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View Full Version : It's 1940 and you're General Gamelin...



cape_royds
28 Jan 07,, 03:23
How would you defend France?

Would you adopt an aggressive, forward defense as did Gamelin with his Dyle Plan, trying to launch an advance into Belgium simultaneous with the Germans?

Or would you dig in along the frontier or some river, and try to concentrate your reserves for counter-attack?

How would you keep the BEF's Channel Ports out of range of German fighters (i.e. so bombers would be mostly unescorted)? How would you protect your key rail junctions in northern France? How would you prevent the Germans from obtaining submarine bases in the Low Countries? These were all considerations behind the Dyle Plan, so any alternative should take them into account as well.

Note that I'm asking this question as it existed in 1940. I would prefer to avoid in this thread much speculation on alternative French defense or foreign policies prior to that time, and concentrate on the operational possibilities as they existed during that fateful spring.


Now I think a forward defense was the wrong strategy, simply on general principles. It forsook the advantages of both the offensive and the defensive. It left the timing of the battle and the main thrust of the battle in the enemy's hands, while at the same time moving the Allied armies further from their logistical base and onto unprepared, indeed unreconnoitred, ground. It sent the larger part of the Allied armies into motion before the main thrust of the enemy could be recognized. The Allies forsook many of their lateral roads and railways and chose to operate on exterior lines.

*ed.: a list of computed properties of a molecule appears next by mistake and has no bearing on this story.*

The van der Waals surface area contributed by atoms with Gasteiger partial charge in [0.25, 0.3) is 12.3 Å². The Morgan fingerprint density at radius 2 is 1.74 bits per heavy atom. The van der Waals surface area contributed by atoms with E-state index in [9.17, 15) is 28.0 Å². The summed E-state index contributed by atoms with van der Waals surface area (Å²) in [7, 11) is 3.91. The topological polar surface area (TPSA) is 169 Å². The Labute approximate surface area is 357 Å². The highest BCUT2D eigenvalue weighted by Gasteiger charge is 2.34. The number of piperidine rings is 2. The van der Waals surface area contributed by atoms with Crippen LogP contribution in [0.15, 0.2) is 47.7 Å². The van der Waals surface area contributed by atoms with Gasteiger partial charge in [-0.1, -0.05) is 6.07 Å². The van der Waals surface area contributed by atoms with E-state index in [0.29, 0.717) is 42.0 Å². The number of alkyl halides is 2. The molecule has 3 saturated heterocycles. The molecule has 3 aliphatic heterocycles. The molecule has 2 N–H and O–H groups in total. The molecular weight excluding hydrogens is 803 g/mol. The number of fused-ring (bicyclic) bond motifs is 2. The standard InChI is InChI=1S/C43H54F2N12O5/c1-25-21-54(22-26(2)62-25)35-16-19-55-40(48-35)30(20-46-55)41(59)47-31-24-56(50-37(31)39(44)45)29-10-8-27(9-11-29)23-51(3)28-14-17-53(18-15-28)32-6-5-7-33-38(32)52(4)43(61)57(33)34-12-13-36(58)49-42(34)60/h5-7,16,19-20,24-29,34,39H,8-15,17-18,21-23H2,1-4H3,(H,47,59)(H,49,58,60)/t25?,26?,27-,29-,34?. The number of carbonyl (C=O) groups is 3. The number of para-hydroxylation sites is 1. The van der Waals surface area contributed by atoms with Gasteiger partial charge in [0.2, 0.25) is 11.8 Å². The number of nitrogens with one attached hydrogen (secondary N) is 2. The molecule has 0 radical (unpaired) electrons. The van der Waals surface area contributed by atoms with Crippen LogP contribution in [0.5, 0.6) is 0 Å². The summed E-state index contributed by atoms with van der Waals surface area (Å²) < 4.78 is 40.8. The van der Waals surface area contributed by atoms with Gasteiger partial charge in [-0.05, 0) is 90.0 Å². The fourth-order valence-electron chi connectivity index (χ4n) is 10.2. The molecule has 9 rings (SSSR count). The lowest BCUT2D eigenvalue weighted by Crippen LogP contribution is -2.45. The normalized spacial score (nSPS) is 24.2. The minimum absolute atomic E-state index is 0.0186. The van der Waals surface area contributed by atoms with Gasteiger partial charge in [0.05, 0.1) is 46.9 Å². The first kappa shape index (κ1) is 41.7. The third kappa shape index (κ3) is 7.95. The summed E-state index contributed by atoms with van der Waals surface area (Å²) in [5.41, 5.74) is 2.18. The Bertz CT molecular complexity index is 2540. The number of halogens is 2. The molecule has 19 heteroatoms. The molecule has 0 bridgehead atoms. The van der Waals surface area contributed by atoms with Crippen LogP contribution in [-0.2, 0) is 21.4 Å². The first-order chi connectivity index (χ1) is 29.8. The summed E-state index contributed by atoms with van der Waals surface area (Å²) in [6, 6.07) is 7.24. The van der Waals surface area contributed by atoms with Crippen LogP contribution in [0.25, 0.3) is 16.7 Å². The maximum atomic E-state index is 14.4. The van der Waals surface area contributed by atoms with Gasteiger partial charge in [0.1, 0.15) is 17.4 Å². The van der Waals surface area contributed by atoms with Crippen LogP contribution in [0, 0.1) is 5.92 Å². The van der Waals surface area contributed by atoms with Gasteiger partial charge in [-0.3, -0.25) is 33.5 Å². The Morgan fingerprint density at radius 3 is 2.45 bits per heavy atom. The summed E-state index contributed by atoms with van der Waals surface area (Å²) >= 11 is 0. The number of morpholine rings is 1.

World War Two featured a number of forward defense fiascoes, such as the USSR's war plan in 1941, Britain's in Malaya in 1942, or Rommel's in France in 1944. But none of these were quite as decisive in shaping the whole future of the war, and perhaps of the world, as the French defeat of May 1940.

Why did Gamelin choose to stake it all on a gamble, on a plan in its way even more aggressive and risky than Plan XVII in the previous war?

And why does Gamelin have a reputation in history for being passive, when in fact his strategy was reckless beyond anything conceivable by his mentor Foch?

dalem
28 Jan 07,, 09:52
I'd start by putting a telephone in my army command post.

But that's just me.

-dale

deadkenny
28 Jan 07,, 14:33
A rather complicated question that one could write a great deal on. On a tangent I would tend to disagree with your characterization of the German defense in France in 1944 being either "Rommel's" or a "forward defense that ended in a fiasco" - presumably due to the fact that it was a forward defense. Perhaps that's a discussion for another thread.

Regarding the French in 1940, many of their problems were systemic, and not easily addressed by a simple change in strategy. Their entire command structure, doctrine, training, unit organization and 'philosophy' were problems. The French were looking to re-fight WWI on the most favourable terms - which meant either along their fort line (Maginot) or in Belgium, in order to keep the fighting off of French territory to the maximum possible extent. The Dyle Plan was not designed to be an aggressive offensive move, but simply to advance the front line as far as possible forward into Belgium, before the 'static' front line was established (as it was conceived of in the plan). In that sense it was quite different from the WWI Plan XVII, which was an aggressive offensive designed to defeat the enemy.

In terms of their approach to the 1940 campaign, I would point out the critical flaws, which were too much 'weight' assigned to the advance into Belgium combined with a lack of strategic reserves and the assumption that the Germans would not be able to come through the Ardennes, or at least not quickly enough to pose a serious threat. Of course the fact that the Germans came through the Ardennes is a large part of the reason for the resulting collapse of the French. You make an excellent point about the French plan committing to an advance BEFORE recognizing the (true) direction of the German attack.